July 20th, 2013| Topic: RaMbLeS | 0


Emotions? Utterly untrustworthy.

Or so they said.

I remember a popular gospel tract that pictured the sequence as a train: “Fact” was the engine; “Faith” was the rest of the train; “Feeling” made up the caboose, the last car. In other words, don’t worry about the Feelings. As long as you got the Facts and you have Faith in the Facts, the Feelings will automatically follow.

Or so they said.

We humans, however, have always had the suspicion that this neat order was not so neat in real life. While Facts are important, don’t Feelings have a say in what we have Faith in? Cannot Feelings even color how we see Fact?

Recent studies have shown that our suspicions were right. In a study led by Timothy Wilson, Professor of Psychology at the University of Virginia, college students were asked to report on their feelings.

Participants evaluated five art posters: a Monet, a Van Gogh, a cartoon of animals in a balloon, and two enlarged photos of cats with humorous captions. One half of the participants (A) were asked to give reasons for their liking or disliking a poster; the other half (B) did not have to provide a reason. All of them were permitted to take the poster of choice home.

95% of the B group chose one of the art posters. 64% of the A group chose an art poster, and were about seven times more likely than the B group to take home a funny animal poster.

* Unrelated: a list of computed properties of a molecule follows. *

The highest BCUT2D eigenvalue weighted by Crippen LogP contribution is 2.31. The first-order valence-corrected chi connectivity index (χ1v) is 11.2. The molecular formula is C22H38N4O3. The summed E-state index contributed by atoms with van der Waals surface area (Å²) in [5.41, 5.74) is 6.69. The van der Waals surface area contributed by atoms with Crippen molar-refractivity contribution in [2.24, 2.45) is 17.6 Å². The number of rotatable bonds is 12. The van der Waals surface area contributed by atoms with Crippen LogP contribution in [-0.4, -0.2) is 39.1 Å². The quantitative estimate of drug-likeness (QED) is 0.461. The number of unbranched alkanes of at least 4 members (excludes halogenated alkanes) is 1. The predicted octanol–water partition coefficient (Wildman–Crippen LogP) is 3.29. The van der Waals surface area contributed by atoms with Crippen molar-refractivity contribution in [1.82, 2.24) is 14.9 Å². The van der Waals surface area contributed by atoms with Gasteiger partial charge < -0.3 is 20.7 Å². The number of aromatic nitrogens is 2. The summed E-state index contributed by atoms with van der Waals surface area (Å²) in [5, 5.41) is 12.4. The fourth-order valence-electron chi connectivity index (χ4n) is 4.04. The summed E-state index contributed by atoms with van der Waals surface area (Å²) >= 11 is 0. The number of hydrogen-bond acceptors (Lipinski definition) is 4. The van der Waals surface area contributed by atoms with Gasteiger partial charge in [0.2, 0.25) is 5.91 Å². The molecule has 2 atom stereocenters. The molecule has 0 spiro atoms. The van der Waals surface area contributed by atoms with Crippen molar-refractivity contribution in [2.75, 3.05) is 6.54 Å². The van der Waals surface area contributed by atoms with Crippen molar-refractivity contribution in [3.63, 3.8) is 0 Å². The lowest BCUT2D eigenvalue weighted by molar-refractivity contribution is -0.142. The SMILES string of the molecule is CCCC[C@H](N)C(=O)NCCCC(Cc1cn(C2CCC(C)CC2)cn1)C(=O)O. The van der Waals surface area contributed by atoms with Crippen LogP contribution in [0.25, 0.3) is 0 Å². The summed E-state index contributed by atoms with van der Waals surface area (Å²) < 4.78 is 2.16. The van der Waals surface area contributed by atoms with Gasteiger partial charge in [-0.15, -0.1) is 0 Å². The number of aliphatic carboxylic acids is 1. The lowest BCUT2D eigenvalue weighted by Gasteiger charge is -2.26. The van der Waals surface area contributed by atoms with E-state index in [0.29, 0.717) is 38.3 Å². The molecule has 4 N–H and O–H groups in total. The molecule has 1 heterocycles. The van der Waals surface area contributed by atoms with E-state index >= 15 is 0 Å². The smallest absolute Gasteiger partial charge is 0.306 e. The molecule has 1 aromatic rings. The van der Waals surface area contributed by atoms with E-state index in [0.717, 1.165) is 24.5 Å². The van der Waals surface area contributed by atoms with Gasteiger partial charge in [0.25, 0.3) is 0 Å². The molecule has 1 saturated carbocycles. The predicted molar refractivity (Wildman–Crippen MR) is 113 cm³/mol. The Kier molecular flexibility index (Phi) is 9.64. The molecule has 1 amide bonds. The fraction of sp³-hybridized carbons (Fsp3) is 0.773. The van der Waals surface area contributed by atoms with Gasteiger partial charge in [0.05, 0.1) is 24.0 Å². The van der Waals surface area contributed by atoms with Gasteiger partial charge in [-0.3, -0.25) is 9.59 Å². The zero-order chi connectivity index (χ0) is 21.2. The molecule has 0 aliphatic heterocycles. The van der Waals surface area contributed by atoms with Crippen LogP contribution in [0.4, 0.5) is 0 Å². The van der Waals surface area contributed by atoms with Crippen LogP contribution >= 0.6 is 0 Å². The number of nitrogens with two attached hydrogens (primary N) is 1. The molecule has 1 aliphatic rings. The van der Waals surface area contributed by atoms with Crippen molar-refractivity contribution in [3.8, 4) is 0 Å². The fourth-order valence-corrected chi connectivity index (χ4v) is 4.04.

But here’s the interesting thing. A few months later, each participant was contacted and asked about their poster choice again. The curious thing was that the A group (“reasons”) were less likely to have put up the poster, less likely to have kept it up on a wall, and less satisfied with it than the B group (“no reason”). It seems that over a period of time, the attitudes of A to the posters shifted, to correspond to those of B.

Prof. Wilson and his team explained that when the A group was asked to give reasons for their choice, they focused on elements easy to verbalize: bright colors, funny content, etc. It was far more difficult to point out what exactly was pleasing about a Monet or a Van Gogh. In other words, the Facts, easily enumerated, pointed to their liking a non-art poster, even though their Feelings did not (as evidenced by their later reactions to their choices). Apparently the A group had adjusted their Feelings to coincide with the Facts and chose the animal posters: cognitive dissonance.

Of course, there are times when “facts” must rule, and “feelings” must submit. But … there are other times when “feelings” reign.

The researchers concluded (in the title of their paper): “Introspecting about Reasons can Reduce Post-Choice Satisfaction.”

Bottom line: We must be especially careful when deciding in areas when it is easier to verbalize something inconsequential about the issue (color of the carpet in church vs. spiritual life of congregation; loudness of drums in the worship band vs. accuracy to the text and relevance to life of the sermon; etc.).

Listen, even God has feelings!

The LORD … was grieved in His heart.
Genesis 6:6

… grieved at their hardness of heart,
He [Jesus] said ….
Mark 3:5

Do not grieve the Holy Spirit of God.
Ephesians 4:30

And the Bible even commands us to “feel”:

Delight yourself in the LORD.
Psalm 37:4

Be angry, and yet do not sin.
Ephesians 4:26

Rejoice in the Lord always; again I will say, rejoice!
Philippians 4:4

So, feel free to feel, folks!

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